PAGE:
CineSavant Column

Tuesday June 20, 2023



Since numerous inquiries about the Imprint The Great Gatsby ’49 disc have come in, I’m following up with some additional input from correspondent “B”, who revealed himself as a lifelong admirer of the original book. “B” was soon offering up images and links:

Glenn: Your old associate Robert Birchard looked over the various versions of The Great Gatsby for the AFI around the time of the release of the Luhrmann thing; the article is still available: The Great Gatsby: Now (And Then) A Major Motion Picture.

“B” then sent a tall stack of graphics, showing how Paramount attempted to sell The Great Gatsby (Note, all of these images enlarge). Initial ads of the New York premiere featured Alan Ladd in a trench coat, with an ad line suitable for a gangster picture. Either way, seeing ‘added bonus’ Peggy Lee and Jimmy Dorsey must have been fantastic:


Only 55 cents for this show!  Soon into the run, the campaign changed to various images of a bare-chested Ladd, with copy that continues to downplay the book source:


“B” also found images of various hardcover and paperback editions. As noted in the review, The Great Gatsby was chosen as one of the novels included in the Armed Services Edition paperback program. At the time, it was likely unavailable in print elsewhere:


In 1945, New Directions reprinted the book in hardcover.  (left   )   Bantam Books, then a new mass market paperback reprint house, published Gatsby as one of its earliest titles — ‘Bantam Book #8.’ here’s that first ’45 edition.  (right   )


In 1949, Bantam published a movie tie-in edition, with (a shirtless) Ladd on the cover. The lurid artwork would look right at home on a sales rack next to a Mickey Spillane novel.


Bantam published various mass market paperback editions of Gatsby in the late ‘forties and into the ‘fifties, until Scribner (the novel’s original hardcover publisher) ended Bantam’s mass market license in order to publish a higher-priced trade paperback edition of the book; Scribner likely sold millions of copies with this truly awful cover. This is when the novel finally became generally recognized as a literary classic, and was widely taught.   (Note: I’m sure I still have this eyesore somewhere.)


In 1974, Bantam again licensed mass market rights from Scribner for a tie-in edition for the Redford movie.


Slipping back to 1949, Paramount used the New Directions ’45 edition in its publicity photos, presumably when the film was to be promoted in connection with the F. Scott Fitzgerald book. Most of the original posters downplayed the show’s literary source.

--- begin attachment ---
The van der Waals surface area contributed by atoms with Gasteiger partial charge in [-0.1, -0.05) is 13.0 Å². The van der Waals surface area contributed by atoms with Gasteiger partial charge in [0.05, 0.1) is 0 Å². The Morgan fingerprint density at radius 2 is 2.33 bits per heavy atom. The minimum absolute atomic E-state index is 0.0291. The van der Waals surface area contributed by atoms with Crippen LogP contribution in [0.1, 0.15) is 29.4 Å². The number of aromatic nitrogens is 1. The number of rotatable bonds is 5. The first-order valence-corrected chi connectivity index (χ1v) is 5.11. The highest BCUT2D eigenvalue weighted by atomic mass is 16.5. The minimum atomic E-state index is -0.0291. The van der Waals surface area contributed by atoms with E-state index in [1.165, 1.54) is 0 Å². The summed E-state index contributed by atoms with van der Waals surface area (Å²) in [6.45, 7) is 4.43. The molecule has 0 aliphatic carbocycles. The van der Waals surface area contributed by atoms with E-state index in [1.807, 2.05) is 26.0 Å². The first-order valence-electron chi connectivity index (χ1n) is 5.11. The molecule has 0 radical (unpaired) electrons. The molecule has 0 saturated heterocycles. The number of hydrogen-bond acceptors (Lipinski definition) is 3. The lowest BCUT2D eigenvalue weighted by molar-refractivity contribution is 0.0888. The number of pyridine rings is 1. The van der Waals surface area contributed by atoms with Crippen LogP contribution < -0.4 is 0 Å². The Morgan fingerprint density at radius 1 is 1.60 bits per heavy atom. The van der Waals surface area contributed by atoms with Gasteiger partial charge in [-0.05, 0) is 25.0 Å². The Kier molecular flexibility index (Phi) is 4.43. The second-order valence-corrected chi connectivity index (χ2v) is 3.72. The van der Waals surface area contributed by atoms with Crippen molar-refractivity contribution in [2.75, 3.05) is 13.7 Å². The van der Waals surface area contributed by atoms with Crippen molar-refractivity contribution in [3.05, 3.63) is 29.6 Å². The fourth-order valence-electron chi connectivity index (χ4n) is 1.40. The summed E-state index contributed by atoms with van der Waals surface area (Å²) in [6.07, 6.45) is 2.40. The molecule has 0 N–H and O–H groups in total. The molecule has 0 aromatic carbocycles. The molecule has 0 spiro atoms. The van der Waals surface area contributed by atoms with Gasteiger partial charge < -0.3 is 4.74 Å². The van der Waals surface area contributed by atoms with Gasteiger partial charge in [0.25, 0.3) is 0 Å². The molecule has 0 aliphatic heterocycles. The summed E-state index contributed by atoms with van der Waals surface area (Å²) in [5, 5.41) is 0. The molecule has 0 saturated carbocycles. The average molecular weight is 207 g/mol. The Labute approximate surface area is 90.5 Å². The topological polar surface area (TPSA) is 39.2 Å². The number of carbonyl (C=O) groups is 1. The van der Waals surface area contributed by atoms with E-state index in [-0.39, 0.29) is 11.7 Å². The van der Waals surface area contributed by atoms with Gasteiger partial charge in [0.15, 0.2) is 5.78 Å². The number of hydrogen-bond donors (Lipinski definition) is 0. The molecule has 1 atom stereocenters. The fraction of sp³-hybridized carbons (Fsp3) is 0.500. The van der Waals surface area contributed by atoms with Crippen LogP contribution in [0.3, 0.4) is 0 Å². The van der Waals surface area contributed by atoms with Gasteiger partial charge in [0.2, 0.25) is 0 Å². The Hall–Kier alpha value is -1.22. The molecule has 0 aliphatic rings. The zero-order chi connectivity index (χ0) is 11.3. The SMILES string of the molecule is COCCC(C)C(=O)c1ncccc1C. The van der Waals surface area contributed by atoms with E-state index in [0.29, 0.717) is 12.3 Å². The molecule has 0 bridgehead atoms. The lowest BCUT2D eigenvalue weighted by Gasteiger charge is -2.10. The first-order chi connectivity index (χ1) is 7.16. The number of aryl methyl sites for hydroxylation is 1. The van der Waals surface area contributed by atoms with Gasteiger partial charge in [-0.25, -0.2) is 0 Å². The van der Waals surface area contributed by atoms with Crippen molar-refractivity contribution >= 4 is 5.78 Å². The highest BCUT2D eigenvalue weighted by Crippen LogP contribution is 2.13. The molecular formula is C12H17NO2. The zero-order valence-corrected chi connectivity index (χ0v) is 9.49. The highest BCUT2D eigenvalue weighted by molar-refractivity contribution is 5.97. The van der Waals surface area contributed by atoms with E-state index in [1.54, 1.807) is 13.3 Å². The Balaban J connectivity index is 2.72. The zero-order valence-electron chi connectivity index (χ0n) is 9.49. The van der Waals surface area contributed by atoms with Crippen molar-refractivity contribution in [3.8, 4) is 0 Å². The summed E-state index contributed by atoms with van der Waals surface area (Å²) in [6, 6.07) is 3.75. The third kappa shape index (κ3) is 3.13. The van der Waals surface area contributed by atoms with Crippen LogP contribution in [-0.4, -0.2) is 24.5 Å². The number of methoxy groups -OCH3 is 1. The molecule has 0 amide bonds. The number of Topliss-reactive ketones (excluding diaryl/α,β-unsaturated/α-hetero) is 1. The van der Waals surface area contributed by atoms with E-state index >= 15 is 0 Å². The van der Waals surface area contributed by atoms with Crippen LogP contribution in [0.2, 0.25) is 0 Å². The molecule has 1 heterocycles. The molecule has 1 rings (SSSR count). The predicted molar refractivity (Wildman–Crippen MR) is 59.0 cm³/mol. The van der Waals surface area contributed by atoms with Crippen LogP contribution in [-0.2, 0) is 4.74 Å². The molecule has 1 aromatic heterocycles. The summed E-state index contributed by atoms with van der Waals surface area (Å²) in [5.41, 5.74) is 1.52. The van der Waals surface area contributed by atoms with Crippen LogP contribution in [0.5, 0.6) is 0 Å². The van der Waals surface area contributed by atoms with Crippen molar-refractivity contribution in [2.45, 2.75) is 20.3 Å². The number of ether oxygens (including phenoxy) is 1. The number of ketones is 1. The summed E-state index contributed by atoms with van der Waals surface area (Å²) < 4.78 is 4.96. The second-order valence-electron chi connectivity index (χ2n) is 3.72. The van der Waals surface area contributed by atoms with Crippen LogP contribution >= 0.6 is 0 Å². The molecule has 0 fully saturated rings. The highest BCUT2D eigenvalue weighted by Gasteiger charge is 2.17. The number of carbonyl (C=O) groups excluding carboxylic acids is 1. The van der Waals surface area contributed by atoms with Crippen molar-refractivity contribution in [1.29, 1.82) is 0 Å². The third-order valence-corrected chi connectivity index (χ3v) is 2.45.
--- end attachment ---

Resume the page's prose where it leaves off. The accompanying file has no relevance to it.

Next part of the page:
“B” ends with accolades for the original Scribner cover:

The famous cover, a watercolor by Francis Cugat now commonly referred to as ‘Celestial Eyes,’ was commissioned by the publisher while Fitzgerald was still writing the novel.  

Author Fitzgerald was struck by the artist’s roughs for the cover. He later wrote his editor Maxwell Perkins, “For Christ’s sake, don’t give anyone that jacket you’re saving for me. I’ve written it into the book.” There is some speculation that Fitzgerald was influenced by what he saw in Cugat’s work. The painting’s haunting, disembodied eyes may have had some bearing on the author’s depictions of Dr. T.J. Eckleberg’s billboard, and perhaps also on Nick’s observation in chapter four: “Unlike Gatsby and Tom Buchanan, I had no girl whose disembodied face floated along the dark cornices and blinding signs.”

In the late ‘seventies, Charles Scribner III had the inspiration to re-use the book’s original hardcover jacket design on Scribner’s trade edition. As he put it, “In 1979 I discovered the original artwork (hanging on loan to the Princeton Club), took it back to my office at Scribner, and had it put on the classic it has adorned ever since. The art department complied less because I was the resident art historian, more because my dad was running the publishing house!”


Thanks again, “B.”  I think I’m going to have to read it again — it’s only been 55 years.

Thanks for reading! — Glenn Erickson